PHILADELPHIA -- You're Jeremy Maclin, it's Father's Day and this is your dilemma: Who gets your first phone call? The surrogate Dad who agreed to take you in when you were 15, or the mother who made the tough decision to let you go to him?
It's a push, and after hearing Maclin's story you'll see why.
He and two older brothers grew up without knowing their biological father. Instead, they were raised by a mother who, when Maclin was a teenager, made a life-changing decision to let the last of her children walk away. Only this wasn't to leave for school or camp. This was to move in with another family, headed by Maclin's former Little League football coach.
After consulting with Maclin and his brothers, she agreed -- and, in so doing, allowed him to escape a troubled neighborhood and unite with a family that offered more than a change of environment; a family that offered him hope.
"That's why for me," Maclin said, "Father's Day just gives me another day to appreciate my real Mom. Understanding that we've had our ups and downs, if it wasn't for her I wouldn't be where I am right now."
Notice how he said his real Mom. If it weren't for his surrogate family -- Jeff Parres, wife Cindy and their two sons -- he wouldn't be where he is now, either. Because Parres, who coached Maclin at 9 when he played on the same team as Parres' son, took him in when his own mother couldn't. Eventually, Maclin would spend so much time with the family that they set him up with his own room, chest of drawers and clothes -- with the idea that he was welcome to stay whenever he chose.
">"Every weekend," said Jeff, "it would be two or three kids spending the night at our house. It was always to or three different kids ... with one exception. And that was Jeremy. He was the one constant. He was there every weekend."
That changed, of course, with time and a mother's hard choice. Maclin would go on to star for the University of Missouri, become a first-round draft pick and evolve into a valuable offensive weapon for the Philadelphia Eagles. But none of that might have happened were it not for Maclin's mother and Jeff and Cindy Parres, all of whom are key players in helping to make Maclin what he is now.
And what he is now is more than a star football player. He's an accomplished young man who runs his own charity -- the Jeremy Maclin Foundation -- that, appropriately, is dedicated to helping youths and families forced into "alternative" living situations that are not unlike what he experienced.
"My main thing," he said, "is that I'm here to help any kid that hasn't gone through that ideal American living situation."
That would be Jeremy Maclin. As atypical as his upbringing might have been, it produced a happy-ever-after ending, and that's a credit to all involved. Maclin went to a family that never forgot what his mother had done, and that family, in turn, not only turned around to offer her support, paying her rent for a year, but was cognizant of what she surrendered to help her child. In the end, the sacrifices of two families combined to make Jeremy Maclin a success.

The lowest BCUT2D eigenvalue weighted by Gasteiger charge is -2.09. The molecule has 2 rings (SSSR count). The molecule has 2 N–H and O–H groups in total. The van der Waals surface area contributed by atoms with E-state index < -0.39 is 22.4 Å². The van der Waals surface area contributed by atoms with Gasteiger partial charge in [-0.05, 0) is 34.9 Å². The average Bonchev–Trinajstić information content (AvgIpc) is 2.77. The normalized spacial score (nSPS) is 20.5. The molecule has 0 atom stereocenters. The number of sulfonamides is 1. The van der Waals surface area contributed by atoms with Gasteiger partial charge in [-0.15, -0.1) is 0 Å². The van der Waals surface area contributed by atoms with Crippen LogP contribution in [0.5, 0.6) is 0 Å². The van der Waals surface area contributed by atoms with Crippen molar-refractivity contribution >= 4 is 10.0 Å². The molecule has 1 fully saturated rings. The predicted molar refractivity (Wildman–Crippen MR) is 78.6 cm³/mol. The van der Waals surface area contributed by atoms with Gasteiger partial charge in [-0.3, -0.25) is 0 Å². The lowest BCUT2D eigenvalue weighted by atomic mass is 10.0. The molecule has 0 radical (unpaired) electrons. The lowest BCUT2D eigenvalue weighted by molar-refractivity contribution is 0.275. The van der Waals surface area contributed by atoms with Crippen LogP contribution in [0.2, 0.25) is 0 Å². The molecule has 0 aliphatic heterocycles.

"We naturally think of him as a third son," said Jeff Parres. "When I see Jeremy now, what makes me proud is not scoring a touchdown on Sunday. What makes me proud is when I flip on the TV and see him present himself well in an interview and act like a decent human being and give back to the community the way he does. That's what I see."
Most people don't know that Jeremy Maclin is more, much more, than a playmaker on the football field. He is a kind and caring individual off of it. When we completed our interview during the Eagles' recent minicamp, I extended my hand to thank him ... only Maclin didn't see it and turned to greet a passer-by. Only after I started to walk away did Maclin notice ... and when he did he rushed to apologize.
"My bad," he said.
There isn't much bad about anything Jeremy Maclin touches these days. Which leads to the obvious question: Where would he be without Jeff and Cindy Parres? Or, better yet, how might his life have changed if his mother hadn't consented, essentially, to giving him up?
"Had he grown up in a different environment," said Parres, who has coached Little League football in the St. Louis area for two decades, "it may have been a different story. There's one other kid that comes to mind that I coached who grew up in a very similar environment and who had ability comparable to Jeremy. Unfortunately, he's dead now. He was shot and killed. Never had a chance. So who knows how it would've turned out."
Maclin doesn't. When I posed the question, he struggled to respond, eventually surrendering. What he does know, however, is that nothing would be possible without his mother giving him the chance to better himself at an early age.
"I applaud her for doing that," he said. "Obviously, it was tough on her, and there were things where we wish we could have had better or different situations. But that's the way life works out. I think everything works out for a reason, and I still thank her to this day for allowing me to do that because it's gotten me to where I am."
But so have Jeff and Cindy Parres, and this weekend is another reminder how fortunate Maclin is to have both in his life. Where he thanked Cindy last month, he can reach out to Jeff this weekend -- or "Dad," as he sometimes calls him -- to let him know what Father's Day means to someone who was raised without one.
"It gives me a day to recognize him and let him know that nothing can really repay what [he and his family] have done for me," said Maclin. "It's not about the money or the things they got for me. It's about the love and family atmosphere they made for me.
"When I talk to him I'll tell him, 'I appreciate everything you've done for me, and I love you.' Those simple words right there let me know I did the right thing."